One family workout per week—It’s important to both Craig and I to model an active lifestyle to JuneBug. And that’s why we want to get back to being active together. Plus, like I said above, I much prefer having an active lifestyle as opposed to just working out for the sake of burning calories. Before I got pregnant—and sick—each week we’d try to do something active together (go for a hike, go to the school track and walk or run, go for a family walk at the park, etc.) and I’d like to get back to that. We’ve implemented one “family day” per week (see below), where neither of us work, and I think that’ll be a good day to get in our family workout, too.
10 minutes of activity per day—The nature of the beast of my job is that I sit down, a lot. I’m always at the computer. It has definitely improved now that I have a baby to walk around and bounce, but I’m still guilty of not spending nearly enough time in the day being active. Just like my first fitness goal, I want to start off small. At least 10 minutes of some kind of activity per day. And hopefully I’ll build up to more! I also want to start wearing my pedometer again to encourage me to not sit around so much.
30 minutes of self-care time per day—I was bad about taking care of my self pre-baby, and now, any semblance of time to myself has completely flown out the window. I understand that isn’t healthy at all (and not a good example to set for my daughter), so I want to make an effort to take at least a half hour a day to do something just for me. Maybe that’s a workout. Maybe it’s just sitting outside reading a magazine while I eat lunch. Maybe it’s taking a nap. It’s amazing how 30 minutes of doing something just for the fun of it can be refreshing.
One “family day” per week—With the hub-bub of every day, it can be really easy to let weeks go by without devoting time to family fun. Sure, we have little fun moments everyday, but both Craig and I want to start having one day a week where the computers get put away, and we head out and do something fun as a family. Since neither of us work a “real” job with clear lines that divide workdays from weekends, it can be hard for us to shut down and take a break. So we’re making our own weekend (well, at least a weekend day).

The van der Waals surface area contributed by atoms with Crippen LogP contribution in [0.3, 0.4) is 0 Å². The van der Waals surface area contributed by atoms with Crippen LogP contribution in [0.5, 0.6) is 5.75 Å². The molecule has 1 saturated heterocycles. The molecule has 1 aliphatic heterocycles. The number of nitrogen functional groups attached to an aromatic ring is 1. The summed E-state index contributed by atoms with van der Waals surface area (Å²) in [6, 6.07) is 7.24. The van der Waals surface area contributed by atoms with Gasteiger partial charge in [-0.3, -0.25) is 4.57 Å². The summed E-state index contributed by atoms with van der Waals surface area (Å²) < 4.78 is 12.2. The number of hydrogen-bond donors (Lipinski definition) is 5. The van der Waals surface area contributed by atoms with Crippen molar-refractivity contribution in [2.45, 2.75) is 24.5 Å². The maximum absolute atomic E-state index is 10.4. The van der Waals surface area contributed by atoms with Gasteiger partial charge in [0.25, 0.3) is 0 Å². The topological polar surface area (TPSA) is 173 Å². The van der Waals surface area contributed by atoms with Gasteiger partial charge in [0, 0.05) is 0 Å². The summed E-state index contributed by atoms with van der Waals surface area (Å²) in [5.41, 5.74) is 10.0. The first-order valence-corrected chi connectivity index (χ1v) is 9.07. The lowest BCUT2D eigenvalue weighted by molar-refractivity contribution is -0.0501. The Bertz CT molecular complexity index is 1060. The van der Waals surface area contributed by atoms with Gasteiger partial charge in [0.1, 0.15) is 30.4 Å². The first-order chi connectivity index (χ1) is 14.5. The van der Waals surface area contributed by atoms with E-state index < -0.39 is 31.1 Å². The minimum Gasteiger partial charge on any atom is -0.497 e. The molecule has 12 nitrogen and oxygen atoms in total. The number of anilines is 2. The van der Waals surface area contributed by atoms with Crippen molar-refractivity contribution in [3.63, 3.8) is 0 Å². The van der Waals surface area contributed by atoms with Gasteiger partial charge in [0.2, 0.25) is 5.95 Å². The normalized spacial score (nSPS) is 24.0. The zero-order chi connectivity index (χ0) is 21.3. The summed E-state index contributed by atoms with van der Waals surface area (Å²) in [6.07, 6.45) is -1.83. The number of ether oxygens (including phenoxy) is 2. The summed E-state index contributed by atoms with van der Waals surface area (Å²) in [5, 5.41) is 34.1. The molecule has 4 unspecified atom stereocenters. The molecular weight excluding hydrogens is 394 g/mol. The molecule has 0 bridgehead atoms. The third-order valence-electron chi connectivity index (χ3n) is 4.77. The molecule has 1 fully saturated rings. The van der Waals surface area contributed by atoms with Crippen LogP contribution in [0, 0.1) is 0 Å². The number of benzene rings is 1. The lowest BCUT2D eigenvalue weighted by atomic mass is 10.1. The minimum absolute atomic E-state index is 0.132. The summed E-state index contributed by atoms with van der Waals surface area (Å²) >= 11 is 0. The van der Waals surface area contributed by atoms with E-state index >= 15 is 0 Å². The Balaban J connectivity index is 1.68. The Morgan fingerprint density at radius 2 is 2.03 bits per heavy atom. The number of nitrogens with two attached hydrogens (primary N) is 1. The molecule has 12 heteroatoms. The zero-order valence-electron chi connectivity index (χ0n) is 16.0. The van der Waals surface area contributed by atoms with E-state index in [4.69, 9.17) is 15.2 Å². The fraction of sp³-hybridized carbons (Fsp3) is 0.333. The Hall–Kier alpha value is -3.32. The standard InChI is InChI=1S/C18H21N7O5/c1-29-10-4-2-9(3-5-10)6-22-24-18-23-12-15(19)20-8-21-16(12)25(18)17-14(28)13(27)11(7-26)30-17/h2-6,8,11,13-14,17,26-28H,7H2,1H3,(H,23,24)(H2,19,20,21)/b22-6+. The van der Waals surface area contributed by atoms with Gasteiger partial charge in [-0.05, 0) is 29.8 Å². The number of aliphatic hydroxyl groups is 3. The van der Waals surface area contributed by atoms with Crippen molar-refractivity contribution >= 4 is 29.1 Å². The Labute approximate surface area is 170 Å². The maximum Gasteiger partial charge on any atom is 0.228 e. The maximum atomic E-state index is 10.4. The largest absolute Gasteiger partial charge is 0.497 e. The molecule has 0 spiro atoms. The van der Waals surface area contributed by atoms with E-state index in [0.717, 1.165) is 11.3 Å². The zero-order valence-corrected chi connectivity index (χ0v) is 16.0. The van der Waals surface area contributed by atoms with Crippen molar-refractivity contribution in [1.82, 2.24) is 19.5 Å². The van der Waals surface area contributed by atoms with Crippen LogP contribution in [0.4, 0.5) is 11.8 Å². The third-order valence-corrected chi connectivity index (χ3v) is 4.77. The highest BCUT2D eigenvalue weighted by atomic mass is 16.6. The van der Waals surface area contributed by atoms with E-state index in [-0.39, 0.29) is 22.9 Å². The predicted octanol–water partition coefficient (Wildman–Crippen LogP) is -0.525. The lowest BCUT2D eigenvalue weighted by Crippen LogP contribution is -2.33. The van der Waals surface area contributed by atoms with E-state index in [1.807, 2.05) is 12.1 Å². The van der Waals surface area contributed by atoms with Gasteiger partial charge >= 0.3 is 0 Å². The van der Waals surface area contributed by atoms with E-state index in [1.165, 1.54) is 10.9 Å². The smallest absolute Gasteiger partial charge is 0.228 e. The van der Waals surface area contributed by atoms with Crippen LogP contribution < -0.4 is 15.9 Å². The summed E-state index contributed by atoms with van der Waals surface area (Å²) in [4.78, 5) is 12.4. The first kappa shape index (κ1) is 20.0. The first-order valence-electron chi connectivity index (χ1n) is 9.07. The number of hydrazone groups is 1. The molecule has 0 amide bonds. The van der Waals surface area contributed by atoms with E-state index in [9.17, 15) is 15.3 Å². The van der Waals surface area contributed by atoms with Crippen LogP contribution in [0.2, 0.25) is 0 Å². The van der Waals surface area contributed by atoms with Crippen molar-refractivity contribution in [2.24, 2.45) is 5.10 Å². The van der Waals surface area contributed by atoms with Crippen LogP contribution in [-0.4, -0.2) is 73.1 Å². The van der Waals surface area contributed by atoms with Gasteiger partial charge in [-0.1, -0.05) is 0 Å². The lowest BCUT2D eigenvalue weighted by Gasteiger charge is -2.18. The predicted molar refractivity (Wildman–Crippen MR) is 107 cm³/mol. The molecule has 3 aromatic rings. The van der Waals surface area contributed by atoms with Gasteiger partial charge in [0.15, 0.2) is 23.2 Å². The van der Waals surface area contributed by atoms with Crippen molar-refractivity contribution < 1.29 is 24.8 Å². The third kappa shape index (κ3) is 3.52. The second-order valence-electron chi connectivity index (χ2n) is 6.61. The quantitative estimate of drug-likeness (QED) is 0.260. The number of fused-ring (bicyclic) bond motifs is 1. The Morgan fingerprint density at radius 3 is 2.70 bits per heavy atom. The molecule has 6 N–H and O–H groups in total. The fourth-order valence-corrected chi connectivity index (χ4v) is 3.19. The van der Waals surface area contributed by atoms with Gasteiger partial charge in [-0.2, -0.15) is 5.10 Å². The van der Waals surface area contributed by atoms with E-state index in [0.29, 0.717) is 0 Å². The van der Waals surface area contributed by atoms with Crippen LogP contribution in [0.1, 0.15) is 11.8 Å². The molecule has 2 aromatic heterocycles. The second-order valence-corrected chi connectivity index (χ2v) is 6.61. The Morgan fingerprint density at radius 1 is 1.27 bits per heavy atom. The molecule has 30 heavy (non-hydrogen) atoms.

One fun self-care reward per month—For each month I mostly stay on track, I’d like to reward myself with something self-care related. Maybe it’s a pedicure. Or a new piece of clothing. Or a new book. Something that is just for me.
And that’s it! Nothing earth-shattering. And definitely nothing crazy. My hope is that within the next 12-18 months I can get back to being my healthy, fit self—and maybe even end up as a healthier version of me than I was before I got pregnant. I’ll need the extra energy to chase around a toddler!
Happy Labor Day, everyone! I hope you’re all enjoying your day off and taking some much deserved time to relax on this unofficial last day of summer. I know I am!
If you’ve never downloaded one of my wellness calendars before, these little guys have a daily wellness-focused challenge. When you put them all together, you’ve got yourself a great start to a healthy month! I like to believe that a healthy lifestyle is built off of a lot of small, daily healthy decisions, and this calendar helps you get there. Oh, and it’s totally free!
Download the PDF, print it out and hang it up so you can see it daily. Enjoy!